There’s an entire subgenre of “a boy and his animal” movies out there, so you can be forgiven for taking a quick glance at the Lean on Pete trailer and writing it off. However, early buzz suggests that would be a huge mistake. Andrew Haigh‘s film hits theaters in 2018, but it made the festival rounds this year, racking up critical acclaim. /Film contributor Marshall Shaffer called it “a striking, shattering and altogether sensational journey.” This isn’t your run of the mill “boy and his horse” adventure.
Lean on Pete stars Charlie Plummer as a young man who gets a job working with racehorses and finds himself growing attached to Lean on Pete, a promising horse who struggles to compete due to foot problems. When the horse’s owner (Steve Buscemi) plans to sell Lean on Pete, his newfound human buddy absconds with him and begins a trek across the country. On paper, that sounds like a Disney movie. But the trailer suggests a more honest and desperate tone, one that is less about being best buds with a horse and more about the desperation and loneliness of growing up.
Lean on Pete Trailer
Lean on Pete is the latest film from Andrew Haigh, the director of movies like Weekend and 45 Years, as well as HBO’s Looking. While the plot of this film suggests a major departure, the trailer reveals the humanism and attention to character that permeates his other work. Why do I have a feeling that this is going to make me cry a whole bunch?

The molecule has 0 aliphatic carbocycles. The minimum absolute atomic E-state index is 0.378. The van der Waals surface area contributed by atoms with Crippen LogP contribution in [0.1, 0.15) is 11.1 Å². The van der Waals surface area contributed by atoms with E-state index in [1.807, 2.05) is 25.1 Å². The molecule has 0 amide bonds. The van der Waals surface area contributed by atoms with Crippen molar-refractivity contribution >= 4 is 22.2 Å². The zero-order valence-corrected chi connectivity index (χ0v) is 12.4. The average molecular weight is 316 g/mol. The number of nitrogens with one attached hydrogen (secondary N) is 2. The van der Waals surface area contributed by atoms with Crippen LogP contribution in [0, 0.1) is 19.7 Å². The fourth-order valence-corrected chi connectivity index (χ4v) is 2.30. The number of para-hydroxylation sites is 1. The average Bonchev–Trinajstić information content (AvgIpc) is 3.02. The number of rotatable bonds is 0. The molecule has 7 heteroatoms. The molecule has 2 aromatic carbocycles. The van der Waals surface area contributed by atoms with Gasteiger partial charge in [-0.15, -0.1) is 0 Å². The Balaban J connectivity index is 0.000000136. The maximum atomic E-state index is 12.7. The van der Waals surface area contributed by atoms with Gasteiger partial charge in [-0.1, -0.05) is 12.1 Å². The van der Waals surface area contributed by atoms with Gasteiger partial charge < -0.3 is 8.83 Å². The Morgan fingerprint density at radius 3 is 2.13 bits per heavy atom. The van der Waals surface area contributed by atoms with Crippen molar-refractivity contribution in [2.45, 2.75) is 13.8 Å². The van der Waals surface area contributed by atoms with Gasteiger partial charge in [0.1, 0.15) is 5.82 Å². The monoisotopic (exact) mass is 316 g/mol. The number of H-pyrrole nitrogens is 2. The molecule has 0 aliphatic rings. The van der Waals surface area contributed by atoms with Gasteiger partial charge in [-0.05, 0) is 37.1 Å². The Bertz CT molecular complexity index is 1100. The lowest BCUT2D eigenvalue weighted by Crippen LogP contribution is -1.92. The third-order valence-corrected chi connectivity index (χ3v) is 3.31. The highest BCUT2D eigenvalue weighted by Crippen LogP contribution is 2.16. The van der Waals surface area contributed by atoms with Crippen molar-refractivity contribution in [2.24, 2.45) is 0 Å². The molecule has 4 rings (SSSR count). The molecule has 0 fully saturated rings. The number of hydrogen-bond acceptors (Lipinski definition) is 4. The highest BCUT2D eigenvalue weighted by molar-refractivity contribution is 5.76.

In his review from the Toronto International Film Festival, Marshall lauded the film for never anthropomorphizing Lean on Pete, using him as an extension of the lead character and a vessel to explore him further:
Without the slightest whiff of personification or anthropomorphism, a bond develops between Charley and Lean on Pete, unlike the usual cinematic connection between boy and animal. The horse does not exist to teach Charley some lesson about himself or life. He’s an extension of Charley himself, an object onto which he can project some of the greatest aspirations he holds for an uncertain future. When he’s with Lean on Pete, Plummer’s smile is radiant enough to power all the stadium lights at the racetrack, which makes the slow disappearance of that grin even more devastating.
Lean on Pete will be released in theaters by A24 on March 30, 2018. The cast also includes Chloë Sevigny, Travis Fimmel, Amy Seimetz, and Steve Zahn.
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